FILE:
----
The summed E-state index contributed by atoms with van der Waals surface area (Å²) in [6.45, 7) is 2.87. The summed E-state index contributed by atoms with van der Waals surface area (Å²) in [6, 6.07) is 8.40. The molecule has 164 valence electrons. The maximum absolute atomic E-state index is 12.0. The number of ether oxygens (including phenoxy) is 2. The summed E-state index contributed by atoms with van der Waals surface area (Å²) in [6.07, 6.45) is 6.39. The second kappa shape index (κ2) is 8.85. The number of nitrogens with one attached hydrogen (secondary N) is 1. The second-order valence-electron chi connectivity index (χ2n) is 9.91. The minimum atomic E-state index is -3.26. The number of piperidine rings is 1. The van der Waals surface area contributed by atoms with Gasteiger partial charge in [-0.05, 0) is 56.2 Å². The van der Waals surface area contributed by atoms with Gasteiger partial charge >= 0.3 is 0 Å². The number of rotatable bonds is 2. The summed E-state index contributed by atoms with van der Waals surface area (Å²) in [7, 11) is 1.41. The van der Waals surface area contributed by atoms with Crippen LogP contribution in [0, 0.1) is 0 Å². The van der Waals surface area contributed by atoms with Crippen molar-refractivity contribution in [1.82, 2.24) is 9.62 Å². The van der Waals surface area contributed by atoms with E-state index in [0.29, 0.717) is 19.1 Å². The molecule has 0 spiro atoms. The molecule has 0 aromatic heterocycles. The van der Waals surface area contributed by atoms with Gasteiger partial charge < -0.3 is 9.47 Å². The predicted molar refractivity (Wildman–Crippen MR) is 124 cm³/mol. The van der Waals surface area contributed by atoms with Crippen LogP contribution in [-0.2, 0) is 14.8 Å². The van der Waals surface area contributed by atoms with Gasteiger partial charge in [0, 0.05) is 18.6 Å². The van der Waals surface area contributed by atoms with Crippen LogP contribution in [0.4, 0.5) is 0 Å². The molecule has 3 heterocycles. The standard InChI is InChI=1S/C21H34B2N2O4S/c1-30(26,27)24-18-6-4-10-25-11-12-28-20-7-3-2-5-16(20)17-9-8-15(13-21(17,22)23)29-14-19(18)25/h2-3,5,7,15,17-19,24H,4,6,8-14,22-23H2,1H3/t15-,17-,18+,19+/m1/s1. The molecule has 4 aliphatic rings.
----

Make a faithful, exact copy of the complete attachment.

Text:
The summed E-state index contributed by atoms with van der Waals surface area (Å²) in [6.45, 7) is 2.87. The summed E-state index contributed by atoms with van der Waals surface area (Å²) in [6, 6.07) is 8.40. The molecule has 164 valence electrons. The maximum absolute atomic E-state index is 12.0. The number of ether oxygens (including phenoxy) is 2. The summed E-state index contributed by atoms with van der Waals surface area (Å²) in [6.07, 6.45) is 6.39. The second kappa shape index (κ2) is 8.85. The number of nitrogens with one attached hydrogen (secondary N) is 1. The second-order valence-electron chi connectivity index (χ2n) is 9.91. The minimum atomic E-state index is -3.26. The number of piperidine rings is 1. The van der Waals surface area contributed by atoms with Gasteiger partial charge in [-0.05, 0) is 56.2 Å². The van der Waals surface area contributed by atoms with Gasteiger partial charge >= 0.3 is 0 Å². The number of rotatable bonds is 2. The summed E-state index contributed by atoms with van der Waals surface area (Å²) in [7, 11) is 1.41. The van der Waals surface area contributed by atoms with Crippen LogP contribution in [0, 0.1) is 0 Å². The van der Waals surface area contributed by atoms with Crippen molar-refractivity contribution in [1.82, 2.24) is 9.62 Å². The van der Waals surface area contributed by atoms with E-state index in [0.29, 0.717) is 19.1 Å². The molecule has 0 spiro atoms. The molecule has 0 aromatic heterocycles. The van der Waals surface area contributed by atoms with Gasteiger partial charge < -0.3 is 9.47 Å². The predicted molar refractivity (Wildman–Crippen MR) is 124 cm³/mol. The van der Waals surface area contributed by atoms with Crippen LogP contribution in [-0.2, 0) is 14.8 Å². The van der Waals surface area contributed by atoms with Gasteiger partial charge in [0, 0.05) is 18.6 Å². The van der Waals surface area contributed by atoms with Crippen LogP contribution in [0.4, 0.5) is 0 Å². The molecule has 3 heterocycles. The standard InChI is InChI=1S/C21H34B2N2O4S/c1-30(26,27)24-18-6-4-10-25-11-12-28-20-7-3-2-5-16(20)17-9-8-15(13-21(17,22)23)29-14-19(18)25/h2-3,5,7,15,17-19,24H,4,6,8-14,22-23H2,1H3/t15-,17-,18+,19+/m1/s1. The molecule has 4 aliphatic rings.